Wednesday, December 1, 2021
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Insiders reveal why petrol scarcity lingers

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Segun Adeyemihttps://dailynigerian.com/
Jaafar Jaafar is a graduate of Mass Communication from Bayero University, Kano. He was a reporter at Daily Trust, an assistant editor at Premium Times and now the editor-in-chief of Daily Nigerian.
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For over a week now, motorists have been subjected to long queues at filing stations across major cities in the country as a result of fuel scarcity.

In spite of efforts being made by the agencies of the government directly concerned with business of tackling the issue, the situation seems to be getting worse by the day.

Last week, a directive by the Federal Executive Council, FEC, was given to the Minister of State for Petroleum, Ibe Kachikwu, to bring an end to the fuel crisis across the country before the weekend.

NNPC spokesperson, Ndu Ughamadu, had expressed confidence that the long queues in most cities nationwide would “fizzle out in a matter of hours” last Thursday.

But industry players said the scarcity might not be unconnected with the ongoing turnaround maintenance embarked upon by the NNPC, a situation the corporations’ depots nationwide should have tackled.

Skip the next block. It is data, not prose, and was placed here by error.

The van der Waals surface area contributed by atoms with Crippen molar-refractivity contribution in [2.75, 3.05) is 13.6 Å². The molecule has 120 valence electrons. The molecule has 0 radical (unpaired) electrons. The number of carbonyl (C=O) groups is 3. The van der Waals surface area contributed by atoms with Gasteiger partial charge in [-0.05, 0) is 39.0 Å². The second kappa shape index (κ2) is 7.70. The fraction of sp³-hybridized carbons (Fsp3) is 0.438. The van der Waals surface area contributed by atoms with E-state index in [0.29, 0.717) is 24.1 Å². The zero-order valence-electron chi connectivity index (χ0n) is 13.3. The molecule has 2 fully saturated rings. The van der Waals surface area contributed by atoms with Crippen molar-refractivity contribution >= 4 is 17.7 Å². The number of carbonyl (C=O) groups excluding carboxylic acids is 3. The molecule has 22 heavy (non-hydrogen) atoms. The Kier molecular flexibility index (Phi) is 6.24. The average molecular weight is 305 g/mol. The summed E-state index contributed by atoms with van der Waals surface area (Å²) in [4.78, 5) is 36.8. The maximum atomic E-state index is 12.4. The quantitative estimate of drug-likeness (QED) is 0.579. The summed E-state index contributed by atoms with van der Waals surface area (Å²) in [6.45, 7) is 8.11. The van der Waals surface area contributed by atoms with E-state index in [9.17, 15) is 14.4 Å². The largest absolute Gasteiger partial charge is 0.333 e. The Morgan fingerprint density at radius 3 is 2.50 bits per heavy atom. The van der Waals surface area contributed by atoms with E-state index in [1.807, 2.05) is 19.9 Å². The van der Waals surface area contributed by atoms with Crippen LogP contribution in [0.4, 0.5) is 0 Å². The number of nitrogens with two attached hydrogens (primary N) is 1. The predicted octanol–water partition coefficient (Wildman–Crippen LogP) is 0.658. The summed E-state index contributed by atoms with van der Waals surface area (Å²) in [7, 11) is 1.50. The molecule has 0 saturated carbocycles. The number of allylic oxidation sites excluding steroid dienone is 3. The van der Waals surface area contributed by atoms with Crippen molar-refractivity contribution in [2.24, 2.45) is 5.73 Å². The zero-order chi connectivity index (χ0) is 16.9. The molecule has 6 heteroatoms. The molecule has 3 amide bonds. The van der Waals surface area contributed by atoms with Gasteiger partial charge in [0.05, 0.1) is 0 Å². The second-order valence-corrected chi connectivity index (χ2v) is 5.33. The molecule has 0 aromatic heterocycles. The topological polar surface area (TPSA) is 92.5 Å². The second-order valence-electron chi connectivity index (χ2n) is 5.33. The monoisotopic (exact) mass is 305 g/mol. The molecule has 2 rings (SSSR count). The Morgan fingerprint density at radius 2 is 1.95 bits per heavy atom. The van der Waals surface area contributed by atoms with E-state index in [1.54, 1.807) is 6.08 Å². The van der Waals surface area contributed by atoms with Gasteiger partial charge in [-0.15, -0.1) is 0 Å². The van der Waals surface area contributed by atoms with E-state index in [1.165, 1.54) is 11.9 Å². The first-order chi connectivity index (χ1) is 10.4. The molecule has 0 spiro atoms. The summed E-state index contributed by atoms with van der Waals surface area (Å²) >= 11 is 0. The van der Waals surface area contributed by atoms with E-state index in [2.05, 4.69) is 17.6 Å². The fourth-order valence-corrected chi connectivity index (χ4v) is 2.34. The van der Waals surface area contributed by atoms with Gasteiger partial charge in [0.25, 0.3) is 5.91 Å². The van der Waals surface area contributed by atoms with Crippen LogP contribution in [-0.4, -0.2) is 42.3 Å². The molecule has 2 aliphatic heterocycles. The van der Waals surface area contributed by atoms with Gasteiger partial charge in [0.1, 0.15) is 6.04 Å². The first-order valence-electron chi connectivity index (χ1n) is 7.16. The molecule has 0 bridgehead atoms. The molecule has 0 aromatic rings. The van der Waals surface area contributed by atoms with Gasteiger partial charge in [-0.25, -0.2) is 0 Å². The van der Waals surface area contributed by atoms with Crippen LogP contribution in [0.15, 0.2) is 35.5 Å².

An insider who preferred not to be named said, there is petrol in almost all the NNPC depots nationwide but officials only released the products after allegedly paying from N500, 000 to N600,000 per tanker as bribe.

“In a situation like this, the scarcity will linger because the fuel will be diverted to black marketers rather than filling stations.

“There is also connivance with the DPR officials who are bribed to look away when petrol is sold above the N145 cap.

The source further disclosed that in Kano for example, there is over 2,000 trucks of petroleum product at present but the NNPC refused to flood the market with it.

However, long queues in big cities of Abuja, Lagos, Kano and other places seem to be increasing than it used to be.

A survey conducted by DAILY NIGERIAN affirmed the foregoing as long queues of motorists were sighted struggling to buy petrol from two filling stations, Conoil and Total – ironically facing the Federal Ministry of Petroleum Resources and the NNPC.

Motorists said some petrol stations on the Abuja-Keffi road in Nasarawa State sell the product for as high as N200 per litre.

“Black marketers hawking fuel in jerry cans are now having a field day serving anxious motorists outside filling stations at about N200 and above per litre.

“Also, some filling stations too are not helping matters. Most of them only open their stations for few hours daily, mostly in the evenings, and the price too is almost the same with the black marketers,” a motorist lamented.

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